Item description for Flight from Neveryon by Samuel R. Delany...
In his four-volume series Return to Neveryeon, Hugo and Nebula award-winner Samuel R. Delany appropriated the conceits of sword-and-sorcery fantasy to explore his characteristic themes of language, power, gender, and the nature of civilization. Wesleyan University Press has reissued the long-unavailable Neveryeonvolumes in trade paperback.
The eleven stories, novellas, and novels in Return to Neveryeon's four volumes chronicle a long-ago land on civilization's brink, perhaps in Asia or Africa, or even on the Mediterranean. Taken slave in childhood, Gorgik gains his freedom, leads a slave revolt, and becomes a minister of state, finally abolishing slavery. Ironically, however, he is sexually aroused by the iron slave collars of servitude. Does this contaminate his mission -- or intensify it? Presumably elaborated from an ancient text of unknown geographical origin, the stories are sunk in translators' and commentators' introductions and appendices, forming a richly comic frame.
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Est. Packaging Dimensions: Length: 0.75" Width: 5.25" Height: 8.25" Weight: 0.95 lbs.
Release Date Feb 28, 1994
ISBN 0819562777 ISBN13 9780819562777
Availability 0 units.
More About Samuel R. Delany
Author of The Einstein Intersection, Nova, and Dhalgren.
Samuel R. Delany currently resides in the state of New York.
Reviews - What do customers think about Flight from Neveryon?
A leap forward for fantasy Mar 14, 2003
This volume is by far the best one so far. The first book ("Tales of Neveryon") was a bunch of neat stories with ulterior meanings that were sometimes obvious and sometimes no so obvious, and the second novel was good but meandered a bit more than it needed to. Here, however, it all comes together. Delany seems far more focused here than in the other volumes. In the earlier stories Delany seemed more experimental than anything else, cloaking a variety of topics in the sword and sorcery genre just to see if he could, in this volume he's decided to explore subjects that mean a lot more personally to him, and this causes an incredible jump in quality (which was high to begin with). The three stories are uniformly excellent here, and all are vastly different. Delany seems to be trying to look into the nature of reality and myth here, trying to figure out the difference between what is "real" and what people perceive and how it might get like that. This is more intellectual stuff than fantasy is normally used to, and far from the typical "good vs evil" simplicities that usually inhabit the fantasy genre. The reason Delany can pull this off is because the fantasy here feels "real" when he focuses on minor events and characters who are really just regular people it gives the story added weight. His Neveryon comes across as a real place with an active and complex culture, from the admirable to the hedonistic. He's probably also the first to inject homosexuality into fantasy, in all its forms, which is something that has always been noticably absent from fantasy over the years (not that it needs to be there, but it's about the only major genre to not even acknowledge it . . . except for the usual fey, pale, lisping princes and the like . . .) and is very prominent in this volume, moreso than the others, which it was acknowledged but not really addressed. The last story especially "The Tale of Plagues and Carnivals" is really an amazing story, nominally about the emergence of an AIDS like illness into Neveryon while also an account of Delany's experiences in NY in the early eighties when AIDS was first becoming more prevalent. He captures both times well and the story jumps back and forth from his recollections to Neveryon to his thoughts on writing the book and eventually does a lot to blur the line between our world and Neveryon. It alone is worth the purchase of the volume. Overall these stories are some of his best post-"Dhalgren" work and for anyone who thinks that fantasy can be more relevant than beating up trolls, they owe it to themselves to track down this series.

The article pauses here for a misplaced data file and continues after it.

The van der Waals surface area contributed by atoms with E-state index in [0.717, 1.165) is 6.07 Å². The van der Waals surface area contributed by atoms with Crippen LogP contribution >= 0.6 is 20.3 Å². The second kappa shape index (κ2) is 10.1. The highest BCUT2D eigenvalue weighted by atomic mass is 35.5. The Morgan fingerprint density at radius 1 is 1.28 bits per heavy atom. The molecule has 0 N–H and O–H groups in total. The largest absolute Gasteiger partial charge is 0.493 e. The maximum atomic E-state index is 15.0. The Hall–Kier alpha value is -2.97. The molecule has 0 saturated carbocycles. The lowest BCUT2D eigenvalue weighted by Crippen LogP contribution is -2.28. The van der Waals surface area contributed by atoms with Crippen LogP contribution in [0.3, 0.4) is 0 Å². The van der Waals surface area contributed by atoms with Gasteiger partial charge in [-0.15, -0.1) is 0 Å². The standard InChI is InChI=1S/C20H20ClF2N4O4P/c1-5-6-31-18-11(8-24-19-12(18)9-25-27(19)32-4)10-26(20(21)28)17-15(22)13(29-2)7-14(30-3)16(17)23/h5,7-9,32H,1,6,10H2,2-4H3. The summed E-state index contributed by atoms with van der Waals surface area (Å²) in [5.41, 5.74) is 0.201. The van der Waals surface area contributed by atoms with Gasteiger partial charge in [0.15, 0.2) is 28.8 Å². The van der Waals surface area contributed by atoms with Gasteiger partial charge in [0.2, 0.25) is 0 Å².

Sublime Jun 19, 2000
I read this for my college English course. At first it was a bit daunting, but since I had to stick with it for the class I pressed on. Suddenly all the words just started to flow and it quickly became an involving tale. I love the book so much that I've given it as a gift to more than a few of my friends.